Thread: Relaxation
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Old 03-21-2012, 09:03 PM   #23
Mario Tobias
Join Date: Aug 2006
Posts: 252
Philippines
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Re: Relaxation

Quote:
Janet Rosen wrote: View Post
That is not an acceptable learning paradigm for those of us who canNOT muscle through.
I almost always have had instructors, yes even as a relative newbie, who could suggest alternatives to correct my technique that did not involve muscling through. And it is those alternatives I must suggest to my juniors when I'm in a senior role, since I cannot teach muscling through.
The generally involve corrections to position or angle relative to center line, to connection of center to hand/arm, to posture, to movement or to extension.
I am just saying this is the natural progression in the training, using muscle strength to using aiki. It's not a learning paradigm, you can't prevent it from happening. All of us have used muscle strength when we were beginners, even now at mid-yudansha level people I know with some techniques because some of the technical details have yet to be discovered. Even if a sensei is excellent in teaching how to get unstuck, a student can only take so much information and progress so much Good progress can only happen through a lot of repetitions, self-analysis and self-correction.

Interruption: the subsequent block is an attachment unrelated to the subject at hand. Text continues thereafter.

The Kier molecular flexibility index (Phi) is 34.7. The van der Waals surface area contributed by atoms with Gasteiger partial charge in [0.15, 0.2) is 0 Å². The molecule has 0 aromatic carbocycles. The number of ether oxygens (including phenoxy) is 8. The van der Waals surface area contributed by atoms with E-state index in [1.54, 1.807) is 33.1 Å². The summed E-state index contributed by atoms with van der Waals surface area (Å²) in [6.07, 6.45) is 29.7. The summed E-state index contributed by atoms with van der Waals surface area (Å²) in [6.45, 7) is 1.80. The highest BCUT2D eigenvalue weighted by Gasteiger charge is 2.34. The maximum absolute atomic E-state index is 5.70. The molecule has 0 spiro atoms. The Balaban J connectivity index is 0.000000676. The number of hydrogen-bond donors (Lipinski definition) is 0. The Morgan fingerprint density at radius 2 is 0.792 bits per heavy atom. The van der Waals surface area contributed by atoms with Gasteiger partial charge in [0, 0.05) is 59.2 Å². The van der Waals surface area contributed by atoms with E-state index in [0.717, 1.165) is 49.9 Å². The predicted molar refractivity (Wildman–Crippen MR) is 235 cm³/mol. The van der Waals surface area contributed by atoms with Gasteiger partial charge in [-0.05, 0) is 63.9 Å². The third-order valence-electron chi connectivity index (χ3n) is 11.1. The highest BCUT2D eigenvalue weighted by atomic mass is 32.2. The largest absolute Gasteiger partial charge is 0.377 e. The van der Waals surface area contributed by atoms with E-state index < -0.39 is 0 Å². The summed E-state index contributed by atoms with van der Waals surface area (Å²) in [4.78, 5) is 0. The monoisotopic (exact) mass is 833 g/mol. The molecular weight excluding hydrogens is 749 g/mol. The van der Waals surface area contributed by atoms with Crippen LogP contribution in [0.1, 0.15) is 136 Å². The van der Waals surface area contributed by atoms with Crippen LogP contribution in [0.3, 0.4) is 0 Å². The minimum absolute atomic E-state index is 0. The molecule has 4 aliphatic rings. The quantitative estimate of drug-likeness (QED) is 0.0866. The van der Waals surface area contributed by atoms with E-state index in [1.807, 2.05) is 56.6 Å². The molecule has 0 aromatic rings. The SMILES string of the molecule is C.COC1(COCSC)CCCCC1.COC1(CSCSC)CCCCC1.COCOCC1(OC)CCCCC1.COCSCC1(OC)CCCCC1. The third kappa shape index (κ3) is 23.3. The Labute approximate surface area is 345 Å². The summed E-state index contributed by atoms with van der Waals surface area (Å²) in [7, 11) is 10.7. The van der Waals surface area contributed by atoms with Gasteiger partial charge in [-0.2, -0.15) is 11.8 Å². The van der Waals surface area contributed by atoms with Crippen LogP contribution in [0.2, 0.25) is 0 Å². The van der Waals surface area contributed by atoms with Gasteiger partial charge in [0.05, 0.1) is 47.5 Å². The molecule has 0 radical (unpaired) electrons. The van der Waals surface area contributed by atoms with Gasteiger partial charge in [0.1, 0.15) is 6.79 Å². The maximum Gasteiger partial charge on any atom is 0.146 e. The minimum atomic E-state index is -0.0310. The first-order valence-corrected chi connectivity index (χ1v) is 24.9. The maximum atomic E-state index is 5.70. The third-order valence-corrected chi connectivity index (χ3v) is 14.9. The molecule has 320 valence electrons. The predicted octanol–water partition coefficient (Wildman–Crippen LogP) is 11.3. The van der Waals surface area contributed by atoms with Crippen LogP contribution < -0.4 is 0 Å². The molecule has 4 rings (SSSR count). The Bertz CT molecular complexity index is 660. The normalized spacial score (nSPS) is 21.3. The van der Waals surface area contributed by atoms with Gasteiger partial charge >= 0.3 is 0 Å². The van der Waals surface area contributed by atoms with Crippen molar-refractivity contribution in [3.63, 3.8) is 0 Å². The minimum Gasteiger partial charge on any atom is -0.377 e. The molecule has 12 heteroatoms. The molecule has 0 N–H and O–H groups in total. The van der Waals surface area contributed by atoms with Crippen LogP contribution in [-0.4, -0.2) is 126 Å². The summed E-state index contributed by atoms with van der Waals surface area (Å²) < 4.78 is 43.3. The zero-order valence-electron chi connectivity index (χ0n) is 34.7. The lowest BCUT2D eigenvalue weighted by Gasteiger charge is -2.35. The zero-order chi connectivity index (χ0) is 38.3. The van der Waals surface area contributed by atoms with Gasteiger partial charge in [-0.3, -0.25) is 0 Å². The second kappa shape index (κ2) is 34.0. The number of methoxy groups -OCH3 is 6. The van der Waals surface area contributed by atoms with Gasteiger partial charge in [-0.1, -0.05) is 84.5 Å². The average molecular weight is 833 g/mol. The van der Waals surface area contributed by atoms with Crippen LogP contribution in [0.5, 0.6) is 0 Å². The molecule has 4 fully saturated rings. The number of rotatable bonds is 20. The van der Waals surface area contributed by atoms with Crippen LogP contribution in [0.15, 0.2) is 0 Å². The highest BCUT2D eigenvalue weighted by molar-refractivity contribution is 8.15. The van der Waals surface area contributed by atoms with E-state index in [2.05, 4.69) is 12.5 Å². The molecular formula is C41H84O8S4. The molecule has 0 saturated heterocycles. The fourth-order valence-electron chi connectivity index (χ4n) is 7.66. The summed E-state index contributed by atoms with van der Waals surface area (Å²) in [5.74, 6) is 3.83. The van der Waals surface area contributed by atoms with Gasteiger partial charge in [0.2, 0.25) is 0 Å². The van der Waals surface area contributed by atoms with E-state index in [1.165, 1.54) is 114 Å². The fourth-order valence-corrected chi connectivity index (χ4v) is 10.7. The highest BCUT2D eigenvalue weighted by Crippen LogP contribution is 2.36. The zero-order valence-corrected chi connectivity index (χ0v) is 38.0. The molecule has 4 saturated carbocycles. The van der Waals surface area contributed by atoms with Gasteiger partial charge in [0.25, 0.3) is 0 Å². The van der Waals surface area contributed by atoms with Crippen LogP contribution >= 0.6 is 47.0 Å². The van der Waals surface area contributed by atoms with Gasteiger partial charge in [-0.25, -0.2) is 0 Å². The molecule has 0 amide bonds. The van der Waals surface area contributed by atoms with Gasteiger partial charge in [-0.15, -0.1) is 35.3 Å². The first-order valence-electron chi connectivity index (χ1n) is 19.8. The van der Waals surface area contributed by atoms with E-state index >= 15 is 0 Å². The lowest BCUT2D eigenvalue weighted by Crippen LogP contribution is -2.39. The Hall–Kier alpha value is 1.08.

I've never met anyone who was a beginner and never muscled his/her way through a technique once resistance is offered. Otherwise, the uke is being too compliant and they are just fooling themselves. Pretty dangerous situation if you'll need to apply it in realistic situations. Yes, you can teach muscling through but you also need to teach the aiki way.

IMHO, we need to be able to differentiate between a muscled through technique and one using aiki, otherwise, how would we start to understand the concept of aikido and how could we teach the correct technique to the juniors? For me, it's easier for somebody to understand if I teach it 2 ways: the wrong and right way but its just how I work. Teach only the correct way and they are bound to partner with somebody later who can resist their technique and later find out that the"correct" technique is not entirely correct.
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